Reviews for Robert Saxton - Piano Music

The Sunday Times

"Included in the Top 10 Contemporary Classical Albums of 2018" — Paul Driver

Saxton's work united craftsmanly rigour and a wide-ranging fantasy, the latter quality being explicit here in a double sequence entitled Hortus Musicae, Book 1 and Book 2. These "musical gardens" variously invoke what he calls a "sacred space", taking inspiration from Marvell, Auden, the Song of Solomon and even Proust, in the beautiful reminiscences of Beech Bank (A la recherche). Hammond begins her deft recital with the Chacony for Piano Left Hand and single-movement Sonata.

BBC Music Magazine

"an exhilarating reading from Hammond" — Kate Wakeling

Robert Saxton, celebrated for the unswerving integrity and intellect he brings to his music, is perhaps best known for his visionary vocal works. This fine disc, beautifully performed by Clare Hammond, sheds welcome light on the composer's solo piano music and brings together Saxton's interest in early Christian mysticism, Medieval and Renaissance music, as well as his tonal and serialist training.

Earlier works begin the disc, including the tautly-structured Piano Sonata (1981) and Chacony for Piano Left Hand (1988). The latter opens to cautious whole-tone scales before swirling with dense and majestic counterpoint and receives an exhilarating reading from Hammond. But at the disc's centre are premiere recordings of Books 1 and 2 of Hortus Musicae (Garden of Music), composed in 2013 and 2015, which explore the notion of the garden as a 'sacred space'. These two collections are enchanting: at once playful and serious, exploratory, intellectually vigorous and, very often, deeply poignant.

The disc closes with the affectionate miniature Lullaby for Rosa (2016), written to mark the birth of Hammond's daughter, and standing as testament to the musical understanding shared between performer and composer.


"an excellent account" — Pwyll ap Siôn

To that old chestnut ‘does the composer write for the instrument or the performer?’, the answer is probably a bit of both in the case of Robert Saxton’s recent piano music. Hearing Clare Hammond give, in Saxton’s words, a ‘radiant and inspired’ performance of his Chacony for piano left hand (1988) for her doctoral recital prompted the composer to embark on a project that yielded two large-scale books for solo piano during a fecund two-year period.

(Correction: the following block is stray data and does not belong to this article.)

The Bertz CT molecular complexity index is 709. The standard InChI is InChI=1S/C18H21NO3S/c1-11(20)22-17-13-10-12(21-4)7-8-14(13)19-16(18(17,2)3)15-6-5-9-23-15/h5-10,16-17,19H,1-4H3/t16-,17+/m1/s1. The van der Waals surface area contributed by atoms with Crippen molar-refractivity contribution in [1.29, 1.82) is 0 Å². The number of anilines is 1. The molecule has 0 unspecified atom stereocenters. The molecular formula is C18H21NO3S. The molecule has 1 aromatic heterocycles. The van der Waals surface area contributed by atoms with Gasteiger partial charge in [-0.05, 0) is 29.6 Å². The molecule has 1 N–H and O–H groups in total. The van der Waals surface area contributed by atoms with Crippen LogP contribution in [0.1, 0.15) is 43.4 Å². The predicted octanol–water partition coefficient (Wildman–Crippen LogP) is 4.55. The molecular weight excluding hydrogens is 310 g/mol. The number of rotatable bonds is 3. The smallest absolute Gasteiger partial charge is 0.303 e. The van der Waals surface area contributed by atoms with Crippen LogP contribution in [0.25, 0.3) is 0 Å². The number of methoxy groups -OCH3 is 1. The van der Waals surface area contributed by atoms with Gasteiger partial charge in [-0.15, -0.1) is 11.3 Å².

Evocatively entitled Hortus musicae (‘A Garden of Music’), the five pieces contained in Book 1, composed in 2013, are study-like in their tendency to focus on a specific element. Scale-like patterns in contrary motion permeate No 1, repetition and variation are heard in No 2, the contrapuntal elaboration of a quasi-plainchant melody is explored in No 3, modal and pentatonic combinations are fused in No 4, while No 5 draws on all elements in a playful dancelike peroration.

The seven pieces that constitute Book 2 (2015) are more serious in scope. Built on contrasting block-like structures, the set opens with dense and resonant textures dredged from the murky depths of the piano’s low range before sweeping across the piano. Saxton takes more creative risks here, with No 4 presenting a tangle of tunes (some recognisable, others less so) in the form of a Proustian-style musical puzzle. The virtuoso No 7 provides a fitting and dramatic conclusion.

Central to the music’s efficaciousness is Hammond herself, of course. Book 1 arguably foregrounds the surface qualities of her playing, such as purity of line and shape, but Book 2 delves deeper, challenging the pianist to maintain clarity and transparency in often more complex and multilayered settings.

Hammond also gives an excellent account of the much earlier Piano Sonata. Written in memory of Béla Bartók, it starts with a mercurial main theme which darts around animatedly, pausing for short gasps of breath before surging forwards. The sonata ends with stasis and movement collapsing into one another in a frantic flourish of rising scales and dense chords. That Hammond succeeds on both counts is testimony to her musicianship but also to Saxton’s ability to write effectively with performer and instrument in mind.